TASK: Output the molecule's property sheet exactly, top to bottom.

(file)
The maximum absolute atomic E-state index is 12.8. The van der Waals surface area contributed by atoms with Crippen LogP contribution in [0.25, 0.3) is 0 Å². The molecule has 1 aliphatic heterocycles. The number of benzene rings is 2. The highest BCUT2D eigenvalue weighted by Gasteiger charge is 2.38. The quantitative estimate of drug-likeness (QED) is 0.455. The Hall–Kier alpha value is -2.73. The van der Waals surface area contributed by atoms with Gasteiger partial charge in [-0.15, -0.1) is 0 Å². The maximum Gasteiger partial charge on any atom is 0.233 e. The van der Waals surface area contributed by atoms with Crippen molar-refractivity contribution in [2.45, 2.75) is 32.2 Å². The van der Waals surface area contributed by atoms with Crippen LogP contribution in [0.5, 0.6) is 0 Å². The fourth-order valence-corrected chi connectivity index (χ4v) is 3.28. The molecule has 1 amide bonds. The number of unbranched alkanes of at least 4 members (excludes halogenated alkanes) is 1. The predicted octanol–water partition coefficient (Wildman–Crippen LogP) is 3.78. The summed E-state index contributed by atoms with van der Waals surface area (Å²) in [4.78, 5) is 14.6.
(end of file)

The maximum absolute atomic E-state index is 12.8. The van der Waals surface area contributed by atoms with Crippen LogP contribution in [0.25, 0.3) is 0 Å². The molecule has 1 aliphatic heterocycles. The number of benzene rings is 2. The highest BCUT2D eigenvalue weighted by Gasteiger charge is 2.38. The quantitative estimate of drug-likeness (QED) is 0.455. The Hall–Kier alpha value is -2.73. The van der Waals surface area contributed by atoms with Gasteiger partial charge in [-0.15, -0.1) is 0 Å². The maximum Gasteiger partial charge on any atom is 0.233 e. The van der Waals surface area contributed by atoms with Crippen molar-refractivity contribution in [2.45, 2.75) is 32.2 Å². The van der Waals surface area contributed by atoms with Crippen LogP contribution in [0.5, 0.6) is 0 Å². The fourth-order valence-corrected chi connectivity index (χ4v) is 3.28. The molecule has 1 amide bonds. The number of unbranched alkanes of at least 4 members (excludes halogenated alkanes) is 1. The predicted octanol–water partition coefficient (Wildman–Crippen LogP) is 3.78. The summed E-state index contributed by atoms with van der Waals surface area (Å²) in [4.78, 5) is 14.6.